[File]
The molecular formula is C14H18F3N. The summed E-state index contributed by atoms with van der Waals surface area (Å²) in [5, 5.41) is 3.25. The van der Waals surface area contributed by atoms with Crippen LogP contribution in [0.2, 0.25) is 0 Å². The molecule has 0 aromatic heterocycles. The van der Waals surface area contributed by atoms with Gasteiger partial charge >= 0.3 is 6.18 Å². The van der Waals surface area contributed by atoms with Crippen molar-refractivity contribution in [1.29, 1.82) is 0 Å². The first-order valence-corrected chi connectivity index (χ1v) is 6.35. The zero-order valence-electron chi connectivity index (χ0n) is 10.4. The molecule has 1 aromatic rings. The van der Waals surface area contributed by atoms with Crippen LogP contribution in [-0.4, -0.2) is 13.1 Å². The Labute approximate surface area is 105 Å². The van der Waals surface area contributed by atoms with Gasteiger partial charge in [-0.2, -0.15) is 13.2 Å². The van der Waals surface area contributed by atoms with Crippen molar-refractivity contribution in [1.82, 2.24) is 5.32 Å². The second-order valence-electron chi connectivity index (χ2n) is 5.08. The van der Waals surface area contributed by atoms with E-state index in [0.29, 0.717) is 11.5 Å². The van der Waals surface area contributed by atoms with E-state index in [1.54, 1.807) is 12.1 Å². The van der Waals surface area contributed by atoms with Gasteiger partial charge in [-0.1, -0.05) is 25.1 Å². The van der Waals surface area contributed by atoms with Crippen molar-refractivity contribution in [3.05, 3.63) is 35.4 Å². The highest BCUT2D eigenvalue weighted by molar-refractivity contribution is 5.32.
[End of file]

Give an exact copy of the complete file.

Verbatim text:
The molecular formula is C14H18F3N. The summed E-state index contributed by atoms with van der Waals surface area (Å²) in [5, 5.41) is 3.25. The van der Waals surface area contributed by atoms with Crippen LogP contribution in [0.2, 0.25) is 0 Å². The molecule has 0 aromatic heterocycles. The van der Waals surface area contributed by atoms with Gasteiger partial charge >= 0.3 is 6.18 Å². The van der Waals surface area contributed by atoms with Crippen molar-refractivity contribution in [1.29, 1.82) is 0 Å². The first-order valence-corrected chi connectivity index (χ1v) is 6.35. The zero-order valence-electron chi connectivity index (χ0n) is 10.4. The molecule has 1 aromatic rings. The van der Waals surface area contributed by atoms with Crippen LogP contribution in [-0.4, -0.2) is 13.1 Å². The Labute approximate surface area is 105 Å². The van der Waals surface area contributed by atoms with Gasteiger partial charge in [-0.2, -0.15) is 13.2 Å². The van der Waals surface area contributed by atoms with Crippen molar-refractivity contribution in [1.82, 2.24) is 5.32 Å². The second-order valence-electron chi connectivity index (χ2n) is 5.08. The van der Waals surface area contributed by atoms with E-state index in [0.29, 0.717) is 11.5 Å². The van der Waals surface area contributed by atoms with E-state index in [1.54, 1.807) is 12.1 Å². The van der Waals surface area contributed by atoms with Gasteiger partial charge in [-0.1, -0.05) is 25.1 Å². The van der Waals surface area contributed by atoms with Crippen molar-refractivity contribution in [3.05, 3.63) is 35.4 Å². The highest BCUT2D eigenvalue weighted by molar-refractivity contribution is 5.32.